Fiction by definition is any creative work, chiefly any narrative work, portraying individuals, events, or imaginary places, or in ways that are imaginary, it is what we call “a made-up” thing. Fictional portrayals are thus inconsistent with history, fact, or plausibility but have the essence of reality which makes the reader ever more deeply interested in it.
Fiction by definition is any creative work, chiefly any narrative work, portraying individuals, events, or imaginary places, or in ways that are imaginary, it is what we call “a made-up” thing. Fictional portrayals are thus inconsistent with history, fact, or plausibility but have the essence of reality which makes the reader ever more deeply interested in it. It is divided into a few types, namely Fantasy, Science fiction, Suspense, Horror, Adventure, Historical, Romance, and Mystery. Here, I will talk about science fiction. Science fiction is a genre of speculative fiction that typically deals with imaginative and futuristic concepts such as advanced science and technology, space exploration, time travel, parallel universes, etc. It is called “the literature of ideas” because of the impact of imagined innovations in science or technology, often in a futuristic setting. It gained popularity in the 1950s because developments in technology, such as nuclear energy and space exploration, coupled with the end of World War II, ignited the public’s imagination surrounding ideas of space, dystopia, alternate futures, and militarization.
World Science Fiction Day is observed on the second day of January every year as the birth anniversary of famous science fiction writer Issac Asimov. He was an American writer and professor of biochemistry at Boston University. During his lifetime, Asimov was considered one of the “Big Three” science fiction writers, along with Robert A. Heinlein and Arthur C. Clarke. A prolific writer, he wrote or edited more than 500 books. He also wrote an estimated 90,000 letters and postcards. Best known for his hard science fiction, Asimov also wrote mysteries and fantasy, as well as much nonfiction. Asimov started reading into this genre in 1929 with the pulp magazines sold in his family’s candy store. At first, his father forbade reading pulps until Asimov persuaded him that because the science fiction magazines had “Science” in the title, they must be educational and he may learn from them.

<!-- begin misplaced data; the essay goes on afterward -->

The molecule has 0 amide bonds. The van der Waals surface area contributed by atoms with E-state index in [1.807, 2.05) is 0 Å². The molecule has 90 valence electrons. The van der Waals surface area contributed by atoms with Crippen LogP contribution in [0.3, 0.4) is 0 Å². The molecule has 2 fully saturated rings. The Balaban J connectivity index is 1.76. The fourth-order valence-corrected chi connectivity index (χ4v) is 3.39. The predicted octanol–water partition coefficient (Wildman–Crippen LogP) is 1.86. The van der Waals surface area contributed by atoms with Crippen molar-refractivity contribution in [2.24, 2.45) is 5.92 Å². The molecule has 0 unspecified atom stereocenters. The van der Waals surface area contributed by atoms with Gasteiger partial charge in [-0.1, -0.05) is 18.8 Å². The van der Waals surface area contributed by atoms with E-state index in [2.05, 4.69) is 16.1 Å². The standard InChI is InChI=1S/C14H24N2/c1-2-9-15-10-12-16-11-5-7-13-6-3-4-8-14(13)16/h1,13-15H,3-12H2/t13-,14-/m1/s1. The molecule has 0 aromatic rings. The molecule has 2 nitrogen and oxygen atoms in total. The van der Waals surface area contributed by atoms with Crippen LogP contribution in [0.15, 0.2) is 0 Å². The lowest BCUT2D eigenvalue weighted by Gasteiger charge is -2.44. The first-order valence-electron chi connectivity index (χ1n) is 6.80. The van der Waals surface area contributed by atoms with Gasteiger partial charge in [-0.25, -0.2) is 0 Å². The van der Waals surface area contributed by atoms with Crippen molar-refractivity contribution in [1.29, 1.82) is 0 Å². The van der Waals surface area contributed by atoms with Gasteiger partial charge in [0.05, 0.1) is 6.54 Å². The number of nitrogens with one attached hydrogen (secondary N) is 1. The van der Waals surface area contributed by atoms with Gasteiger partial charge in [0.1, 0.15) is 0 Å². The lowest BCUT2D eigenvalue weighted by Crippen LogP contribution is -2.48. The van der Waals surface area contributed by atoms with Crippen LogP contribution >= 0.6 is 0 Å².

At age 18 he joined the Futurians science fiction fan club, where he made friends who went on to become science fiction writers or editors. This is where his writing journey took a step. Asimov began writing at the age of 11, imitating The Rover Boys with eight chapters of The Greenville Chums at College. His father bought him a used typewriter at age 16. His first published work was a humorous item on the birth of his brother for Boys High School’s literary journal in 1934. In May 1937 he first thought of writing professionally and began writing his first science fiction story, “Cosmic Corkscrew”, that year. On May 17, 1938, puzzled by a change in the schedule of Astounding Science Fiction, Asimov visited its publisher Street & Smith Publications. Inspired by the visit, he finished the story on June 19, 1938, and personally submitted it to Astounding editor John W. Campbell two days later. Campbell met with Asimov for more than an hour and promised to read the story himself. Two days later he received a detailed rejection letter. This broke his heart. This was the first of what became almost weekly meetings with the editor while Asimov lived in New York, until moving to Boston in 1949; Campbell had a strong formative influence on Asimov and became a personal friend. By the end of the month, Asimov completed a second story, “Stowaway”. Campbell rejected it on July 22 but—in “the nicest possible letter you could imagine”—encouraged him to continue writing, promising that Asimov might sell his work after another year and a dozen stories of practice.
On October 21, 1938, he sold the third story he finished, “Marooned Off Vesta”, to Amazing Stories, edited by Raymond A. Palmer, and it appeared in the March 1939 issue. Asimov was paid $64 for it. This is how his writing journey took a big leap. According to him, “Science fiction can be defined as that branch of literature which deals with the reaction of human beings to changes in science and technology.” He also published an article in which he divided science fiction into three categories: Gadget, Adventure, or Social. He wrote a great many books such as The Caves of Steel, Foundation, Robot, etc. His contribution to literature is evergreen and that is why the second of January is a day for celebration for science fiction readers.